MOSCOW: The leaders of Russia and Japan fell short of agreement on Tuesday over a disputed island chain that has long prevented the two countries from signing a peace treaty to formally end World War II.
Japanese Prime Minister Shinzo Abe’s visit to Moscow marked the 25th time he and Russian President Vladimir Putin have met since 2013, a reflection of their efforts to build cooperation despite the territorial disagreement.
The Soviet army seized the four Kuril islands, between the Sea of Okhotsk and the Pacific Ocean, in the last days of World War II.
Tokyo’s refusal to recognise Moscow’s sovereignty there has been a barrier to peace for more than seven decades.
Putin told journalists following the talks that there remained “detailed work” ahead for the two parties before any agreement, but hailed the summit as “useful and substantial.”
He confirmed Moscow is still interested in building the negotiating process on a 1956 Soviet-Japanese declaration “which stipulates first and foremost the signing of a peace accord,” Putin said.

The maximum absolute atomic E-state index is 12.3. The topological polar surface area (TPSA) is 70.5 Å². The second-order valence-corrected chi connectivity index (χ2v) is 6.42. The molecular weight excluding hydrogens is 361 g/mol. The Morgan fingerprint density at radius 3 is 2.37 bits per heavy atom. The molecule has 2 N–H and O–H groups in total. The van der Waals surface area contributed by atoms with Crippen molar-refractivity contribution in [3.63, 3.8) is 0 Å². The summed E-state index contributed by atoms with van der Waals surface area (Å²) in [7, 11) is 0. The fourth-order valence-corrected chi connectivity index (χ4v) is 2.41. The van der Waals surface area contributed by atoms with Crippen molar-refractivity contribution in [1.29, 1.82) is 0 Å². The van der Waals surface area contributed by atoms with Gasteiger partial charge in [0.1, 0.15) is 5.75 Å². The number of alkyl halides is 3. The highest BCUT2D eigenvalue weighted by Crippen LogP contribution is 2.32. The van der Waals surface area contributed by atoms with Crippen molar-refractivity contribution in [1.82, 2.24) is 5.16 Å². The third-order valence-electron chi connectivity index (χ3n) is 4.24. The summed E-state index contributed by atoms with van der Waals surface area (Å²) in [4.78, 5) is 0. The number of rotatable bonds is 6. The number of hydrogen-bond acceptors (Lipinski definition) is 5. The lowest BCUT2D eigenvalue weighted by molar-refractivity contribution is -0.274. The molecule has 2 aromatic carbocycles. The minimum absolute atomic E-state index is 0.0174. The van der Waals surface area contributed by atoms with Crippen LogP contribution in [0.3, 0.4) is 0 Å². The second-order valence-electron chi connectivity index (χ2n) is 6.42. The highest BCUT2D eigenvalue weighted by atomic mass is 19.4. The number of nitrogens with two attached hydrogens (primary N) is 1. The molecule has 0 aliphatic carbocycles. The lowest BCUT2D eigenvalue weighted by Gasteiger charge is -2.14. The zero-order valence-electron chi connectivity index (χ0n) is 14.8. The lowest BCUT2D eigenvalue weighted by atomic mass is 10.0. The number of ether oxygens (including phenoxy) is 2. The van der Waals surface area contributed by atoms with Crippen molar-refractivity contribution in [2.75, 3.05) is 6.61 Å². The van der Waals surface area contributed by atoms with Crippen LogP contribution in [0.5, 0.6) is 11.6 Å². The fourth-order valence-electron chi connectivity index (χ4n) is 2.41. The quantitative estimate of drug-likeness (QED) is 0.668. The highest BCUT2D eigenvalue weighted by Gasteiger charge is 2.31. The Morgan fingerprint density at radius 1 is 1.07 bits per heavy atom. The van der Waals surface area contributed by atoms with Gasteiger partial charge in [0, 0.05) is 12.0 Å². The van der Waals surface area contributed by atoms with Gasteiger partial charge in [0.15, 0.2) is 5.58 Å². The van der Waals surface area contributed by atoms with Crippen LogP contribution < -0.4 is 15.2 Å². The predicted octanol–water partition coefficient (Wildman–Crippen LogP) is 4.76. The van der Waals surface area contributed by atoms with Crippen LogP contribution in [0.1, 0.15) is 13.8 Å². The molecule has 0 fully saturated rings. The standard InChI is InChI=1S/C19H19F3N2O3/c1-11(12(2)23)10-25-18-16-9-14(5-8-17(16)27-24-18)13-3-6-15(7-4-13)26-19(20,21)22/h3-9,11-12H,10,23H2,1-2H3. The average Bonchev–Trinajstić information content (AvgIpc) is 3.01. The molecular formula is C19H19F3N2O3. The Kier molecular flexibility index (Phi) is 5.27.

The declaration mooted giving Japan two of the smaller islands after a peace deal, which fell through due to Tokyo’s claim over all four and its eventual military alliance with Washington.
Abe said at the joint briefing that the leaders “discussed the peace agreement without hiding anything from one another” and “agreed to continue energetic work,” in comments translated from Japanese.
The two leaders held a “tete-a-tete meeting for about 50 minutes,” Takeshi Osuga, the Japanese foreign ministry’s press secretary, told a briefing in Moscow following the talks.